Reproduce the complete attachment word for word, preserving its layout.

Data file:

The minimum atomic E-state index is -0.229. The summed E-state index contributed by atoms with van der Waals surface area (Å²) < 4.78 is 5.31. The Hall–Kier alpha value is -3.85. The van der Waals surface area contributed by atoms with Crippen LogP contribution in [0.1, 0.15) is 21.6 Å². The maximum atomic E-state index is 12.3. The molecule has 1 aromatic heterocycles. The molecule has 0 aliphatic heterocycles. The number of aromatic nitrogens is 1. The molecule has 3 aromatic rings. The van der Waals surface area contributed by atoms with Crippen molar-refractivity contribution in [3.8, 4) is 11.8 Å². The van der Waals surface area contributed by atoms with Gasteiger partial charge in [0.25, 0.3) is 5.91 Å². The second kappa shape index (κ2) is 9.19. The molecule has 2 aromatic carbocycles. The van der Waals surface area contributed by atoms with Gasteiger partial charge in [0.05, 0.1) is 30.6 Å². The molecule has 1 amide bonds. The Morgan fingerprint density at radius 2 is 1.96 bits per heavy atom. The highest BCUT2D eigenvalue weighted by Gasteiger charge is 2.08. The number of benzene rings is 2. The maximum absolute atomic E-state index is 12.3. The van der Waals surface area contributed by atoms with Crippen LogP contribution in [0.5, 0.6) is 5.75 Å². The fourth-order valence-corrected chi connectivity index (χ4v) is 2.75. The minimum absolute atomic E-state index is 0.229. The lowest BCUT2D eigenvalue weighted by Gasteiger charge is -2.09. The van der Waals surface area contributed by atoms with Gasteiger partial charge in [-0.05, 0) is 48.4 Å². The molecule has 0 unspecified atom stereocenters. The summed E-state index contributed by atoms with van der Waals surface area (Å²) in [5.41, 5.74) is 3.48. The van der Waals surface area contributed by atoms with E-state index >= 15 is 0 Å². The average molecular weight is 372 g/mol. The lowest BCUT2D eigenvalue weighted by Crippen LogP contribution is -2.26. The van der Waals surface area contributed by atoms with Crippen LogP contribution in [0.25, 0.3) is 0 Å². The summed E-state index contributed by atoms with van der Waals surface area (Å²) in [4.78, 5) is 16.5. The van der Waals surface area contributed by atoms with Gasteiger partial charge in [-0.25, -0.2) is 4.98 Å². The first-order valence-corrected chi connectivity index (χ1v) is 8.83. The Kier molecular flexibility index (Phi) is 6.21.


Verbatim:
The minimum atomic E-state index is -0.229. The summed E-state index contributed by atoms with van der Waals surface area (Å²) < 4.78 is 5.31. The Hall–Kier alpha value is -3.85. The van der Waals surface area contributed by atoms with Crippen LogP contribution in [0.1, 0.15) is 21.6 Å². The maximum atomic E-state index is 12.3. The molecule has 1 aromatic heterocycles. The molecule has 0 aliphatic heterocycles. The number of aromatic nitrogens is 1. The molecule has 3 aromatic rings. The van der Waals surface area contributed by atoms with Crippen molar-refractivity contribution in [3.8, 4) is 11.8 Å². The van der Waals surface area contributed by atoms with Gasteiger partial charge in [0.25, 0.3) is 5.91 Å². The second kappa shape index (κ2) is 9.19. The molecule has 2 aromatic carbocycles. The van der Waals surface area contributed by atoms with Gasteiger partial charge in [0.05, 0.1) is 30.6 Å². The molecule has 1 amide bonds. The Morgan fingerprint density at radius 2 is 1.96 bits per heavy atom. The highest BCUT2D eigenvalue weighted by Gasteiger charge is 2.08. The number of benzene rings is 2. The maximum absolute atomic E-state index is 12.3. The van der Waals surface area contributed by atoms with Crippen LogP contribution in [0.5, 0.6) is 5.75 Å². The fourth-order valence-corrected chi connectivity index (χ4v) is 2.75. The minimum absolute atomic E-state index is 0.229. The lowest BCUT2D eigenvalue weighted by Gasteiger charge is -2.09. The van der Waals surface area contributed by atoms with Gasteiger partial charge in [-0.05, 0) is 48.4 Å². The molecule has 0 unspecified atom stereocenters. The summed E-state index contributed by atoms with van der Waals surface area (Å²) in [5.41, 5.74) is 3.48. The van der Waals surface area contributed by atoms with E-state index >= 15 is 0 Å². The average molecular weight is 372 g/mol. The lowest BCUT2D eigenvalue weighted by Crippen LogP contribution is -2.26. The van der Waals surface area contributed by atoms with Crippen LogP contribution in [0.25, 0.3) is 0 Å². The summed E-state index contributed by atoms with van der Waals surface area (Å²) in [4.78, 5) is 16.5. The van der Waals surface area contributed by atoms with Gasteiger partial charge in [-0.25, -0.2) is 4.98 Å². The first-order valence-corrected chi connectivity index (χ1v) is 8.83. The Kier molecular flexibility index (Phi) is 6.21.